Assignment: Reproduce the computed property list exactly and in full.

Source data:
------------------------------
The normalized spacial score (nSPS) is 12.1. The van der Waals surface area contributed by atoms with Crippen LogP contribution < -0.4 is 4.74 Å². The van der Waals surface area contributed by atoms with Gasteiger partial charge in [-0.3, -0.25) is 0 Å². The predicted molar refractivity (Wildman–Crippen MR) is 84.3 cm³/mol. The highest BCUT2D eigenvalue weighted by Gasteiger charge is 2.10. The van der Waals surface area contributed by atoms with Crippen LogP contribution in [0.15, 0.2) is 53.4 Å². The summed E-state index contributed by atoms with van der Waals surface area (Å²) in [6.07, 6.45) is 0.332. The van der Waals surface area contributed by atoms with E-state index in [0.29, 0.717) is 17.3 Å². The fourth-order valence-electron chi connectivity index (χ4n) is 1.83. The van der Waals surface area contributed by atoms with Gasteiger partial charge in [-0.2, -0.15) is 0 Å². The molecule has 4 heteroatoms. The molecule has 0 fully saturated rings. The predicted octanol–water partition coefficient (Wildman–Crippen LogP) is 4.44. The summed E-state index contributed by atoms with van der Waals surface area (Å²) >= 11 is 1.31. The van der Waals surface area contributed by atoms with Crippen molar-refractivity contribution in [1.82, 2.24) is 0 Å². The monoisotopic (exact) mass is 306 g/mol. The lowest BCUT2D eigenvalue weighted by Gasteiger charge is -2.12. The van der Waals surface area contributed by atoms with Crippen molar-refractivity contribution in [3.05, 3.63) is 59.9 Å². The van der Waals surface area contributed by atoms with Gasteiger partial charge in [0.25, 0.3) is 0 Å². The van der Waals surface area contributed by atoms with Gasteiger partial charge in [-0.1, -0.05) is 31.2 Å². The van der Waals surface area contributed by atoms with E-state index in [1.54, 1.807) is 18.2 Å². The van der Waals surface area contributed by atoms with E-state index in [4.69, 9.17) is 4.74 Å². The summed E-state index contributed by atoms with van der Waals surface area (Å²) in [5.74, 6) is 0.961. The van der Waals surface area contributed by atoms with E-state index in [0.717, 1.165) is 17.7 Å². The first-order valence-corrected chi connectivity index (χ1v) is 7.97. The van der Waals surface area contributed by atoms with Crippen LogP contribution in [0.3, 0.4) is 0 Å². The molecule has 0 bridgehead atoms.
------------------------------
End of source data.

The normalized spacial score (nSPS) is 12.1. The van der Waals surface area contributed by atoms with Crippen LogP contribution < -0.4 is 4.74 Å². The van der Waals surface area contributed by atoms with Gasteiger partial charge in [-0.3, -0.25) is 0 Å². The predicted molar refractivity (Wildman–Crippen MR) is 84.3 cm³/mol. The highest BCUT2D eigenvalue weighted by Gasteiger charge is 2.10. The van der Waals surface area contributed by atoms with Crippen LogP contribution in [0.15, 0.2) is 53.4 Å². The summed E-state index contributed by atoms with van der Waals surface area (Å²) in [6.07, 6.45) is 0.332. The van der Waals surface area contributed by atoms with E-state index in [0.29, 0.717) is 17.3 Å². The fourth-order valence-electron chi connectivity index (χ4n) is 1.83. The van der Waals surface area contributed by atoms with Gasteiger partial charge in [-0.2, -0.15) is 0 Å². The molecule has 4 heteroatoms. The molecule has 0 fully saturated rings. The predicted octanol–water partition coefficient (Wildman–Crippen LogP) is 4.44. The summed E-state index contributed by atoms with van der Waals surface area (Å²) >= 11 is 1.31. The van der Waals surface area contributed by atoms with Crippen molar-refractivity contribution in [1.82, 2.24) is 0 Å². The monoisotopic (exact) mass is 306 g/mol. The lowest BCUT2D eigenvalue weighted by Gasteiger charge is -2.12. The van der Waals surface area contributed by atoms with Crippen molar-refractivity contribution in [3.05, 3.63) is 59.9 Å². The van der Waals surface area contributed by atoms with Gasteiger partial charge in [0.25, 0.3) is 0 Å². The van der Waals surface area contributed by atoms with Gasteiger partial charge in [-0.1, -0.05) is 31.2 Å². The van der Waals surface area contributed by atoms with E-state index in [1.54, 1.807) is 18.2 Å². The van der Waals surface area contributed by atoms with E-state index in [4.69, 9.17) is 4.74 Å². The summed E-state index contributed by atoms with van der Waals surface area (Å²) in [5.74, 6) is 0.961. The van der Waals surface area contributed by atoms with E-state index in [0.717, 1.165) is 17.7 Å². The first-order valence-corrected chi connectivity index (χ1v) is 7.97. The van der Waals surface area contributed by atoms with Crippen LogP contribution in [0.3, 0.4) is 0 Å². The molecule has 0 bridgehead atoms.